Leonardo Barbosa enjoyed a 14-year NBA career, where he was best known for running alongside with the 13 seconds or less Phoenix Suns, and being an integral part of the 2014-15 NBA Champions Golden State Warriors.
Here’s a flashback to his funniest moment with Golden State, when he predicted that the Warriors would win a title.
Recently, Barbosa joined the Steiny, Guru & Dibs show to talk about Stephen Curry’s shooting woes in January, Draymond’s impact on the team, and other things Warriors centric.
“Every player goes up and down. He [Curry] started the season really well, he finished last season doing a really good job. He started this season with a really high percentage. Every good player has up and downs, and we have to expect it. A guy goes out there and plays every single game with the other team doubling him. It’s not easy, it’s a tough job.”
As most knowledgeable fans and people realize, Steph Curry went through one of the toughest stretches in his career, where he shot 37% from the field, 31% from the perimeter and averaged a meager 21 points a game during the month of January. He went ahead and broke out of the month-long funk on Monday, when he scored 40 points on 13 of 23 shooting, with seven treys.
It was only a matter of time before Curry was going to break out, considering he shoots the three at a 43% career clip, and just months ago, surpassed Ray Allen for the all-time leader in three-point field goals made.
Draymond Green Is the Missing Ingredient
Throughout the years of Golden States success, Draymond Green has always been the engine that ran the offense. Not taking into account his elite all-defensive play, Green operates as essentially the point forward for the team. Everyone from Steph Curry to Jordan Poole primarily ran actions around Green. His basketball IQ is innate as he would be making the assist or the hockey assist for open looks within the offensive flow.
The defensive stalwart last played on January 9 and the team went on a 2-4 record, before recently stringing together a win streak of seven games and counting. Initially, the team struggled to adapt to life without the Michigan State product, but seems to have temporarily figured out life without Green. Barbosa attributes much of the struggles of the team’s offensive flow lately on the absence of Green. This has directly affected Curry’s January efficiency output, and Barbosa made sure to talk about Green’s absence even though he was never asked directly about Green.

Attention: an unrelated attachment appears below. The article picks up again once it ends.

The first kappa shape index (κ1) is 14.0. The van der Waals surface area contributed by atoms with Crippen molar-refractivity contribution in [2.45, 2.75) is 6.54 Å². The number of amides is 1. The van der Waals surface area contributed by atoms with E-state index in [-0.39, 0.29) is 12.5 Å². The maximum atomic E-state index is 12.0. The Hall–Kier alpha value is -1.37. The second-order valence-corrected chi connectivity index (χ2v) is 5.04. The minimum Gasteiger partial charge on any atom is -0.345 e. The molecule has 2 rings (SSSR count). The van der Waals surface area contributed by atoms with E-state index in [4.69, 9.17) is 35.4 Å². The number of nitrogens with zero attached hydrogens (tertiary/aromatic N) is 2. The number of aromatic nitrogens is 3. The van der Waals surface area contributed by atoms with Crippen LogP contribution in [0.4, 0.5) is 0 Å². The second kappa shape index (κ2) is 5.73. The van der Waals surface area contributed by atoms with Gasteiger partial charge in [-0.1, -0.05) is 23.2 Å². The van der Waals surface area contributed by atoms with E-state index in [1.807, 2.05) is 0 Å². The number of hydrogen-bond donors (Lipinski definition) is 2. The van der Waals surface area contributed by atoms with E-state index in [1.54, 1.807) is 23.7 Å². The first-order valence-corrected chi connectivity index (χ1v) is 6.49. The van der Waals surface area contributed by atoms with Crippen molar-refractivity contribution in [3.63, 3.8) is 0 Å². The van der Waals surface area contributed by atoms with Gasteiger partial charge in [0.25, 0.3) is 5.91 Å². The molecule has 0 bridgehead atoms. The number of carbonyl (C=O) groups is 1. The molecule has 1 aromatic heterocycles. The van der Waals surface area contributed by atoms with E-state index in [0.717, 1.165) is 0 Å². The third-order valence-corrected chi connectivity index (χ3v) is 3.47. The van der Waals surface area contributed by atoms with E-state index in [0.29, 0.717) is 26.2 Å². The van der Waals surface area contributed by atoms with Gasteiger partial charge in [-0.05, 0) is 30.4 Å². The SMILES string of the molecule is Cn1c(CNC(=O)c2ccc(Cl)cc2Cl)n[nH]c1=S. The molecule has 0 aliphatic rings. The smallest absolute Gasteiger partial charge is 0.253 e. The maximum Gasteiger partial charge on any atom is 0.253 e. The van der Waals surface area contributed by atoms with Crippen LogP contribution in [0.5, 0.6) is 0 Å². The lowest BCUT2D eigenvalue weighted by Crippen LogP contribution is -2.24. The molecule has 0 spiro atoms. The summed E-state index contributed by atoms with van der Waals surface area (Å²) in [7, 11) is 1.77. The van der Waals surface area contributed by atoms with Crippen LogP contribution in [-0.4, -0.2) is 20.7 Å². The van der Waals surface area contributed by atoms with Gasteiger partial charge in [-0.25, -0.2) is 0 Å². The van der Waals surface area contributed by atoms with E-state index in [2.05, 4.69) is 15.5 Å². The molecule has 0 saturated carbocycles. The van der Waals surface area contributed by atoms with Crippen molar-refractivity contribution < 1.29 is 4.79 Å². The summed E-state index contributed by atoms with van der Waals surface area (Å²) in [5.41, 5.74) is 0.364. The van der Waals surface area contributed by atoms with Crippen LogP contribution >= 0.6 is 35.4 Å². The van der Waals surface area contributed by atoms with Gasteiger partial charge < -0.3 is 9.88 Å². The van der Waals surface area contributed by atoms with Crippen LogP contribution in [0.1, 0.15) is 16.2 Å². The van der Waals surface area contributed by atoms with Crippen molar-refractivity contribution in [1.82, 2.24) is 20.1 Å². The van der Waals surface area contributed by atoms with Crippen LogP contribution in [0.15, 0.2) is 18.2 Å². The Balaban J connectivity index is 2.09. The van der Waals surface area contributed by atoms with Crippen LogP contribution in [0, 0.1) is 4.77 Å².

“We all miss Draymond, the way the ball moves when Draymond is on the court. Especially with Curry, he has a very high connection with Draymond.”
The Difference Between Last Season and This Season
In last season’s shortened season, the Warriors did not get too far as they finished the regular season with a 39-33 record, and then were eliminated in the inaugural play-in tournament: first losing to the LA Lakers, and then at home to the Memphis Grizzles.
With the current record of 39-13, the Warriors have reverted back to their winning ways. The Brazilian provided some insight as to the reason why the contrast from last season to this season is so dramatic.
“Unfortunately, we didn’t really have that good a season last year. I can see we have some veterans—that was the issue last year, we didn’t have veterans—we were successful in getting players that been in the league for a while: [Nemanja] Bjelica, Otto Porter. Getting together with Steph and Klay with him back, Draymond. I think it helps the young guys to be better on the court, and I think the main thing right now, Looney is doing a really good job as he always does. So many guys have been stepping up right now, especially with the issues we have with the injuries.”
This was coming off an intense come from behind victory in San Antonio, where all of their glue rotational guys sat out on the second night of a back-to-back trip. Rookies and seldomly used players played the majority of minutes, and they applied the next man up mentality, as they never gave in and stole the victory. Jordan Poole gave a shout out to veteran Stephen Curry for acting like a players’ coach on the sideline throughout the game, giving him and teammates pointers as to how to combat the Spurs.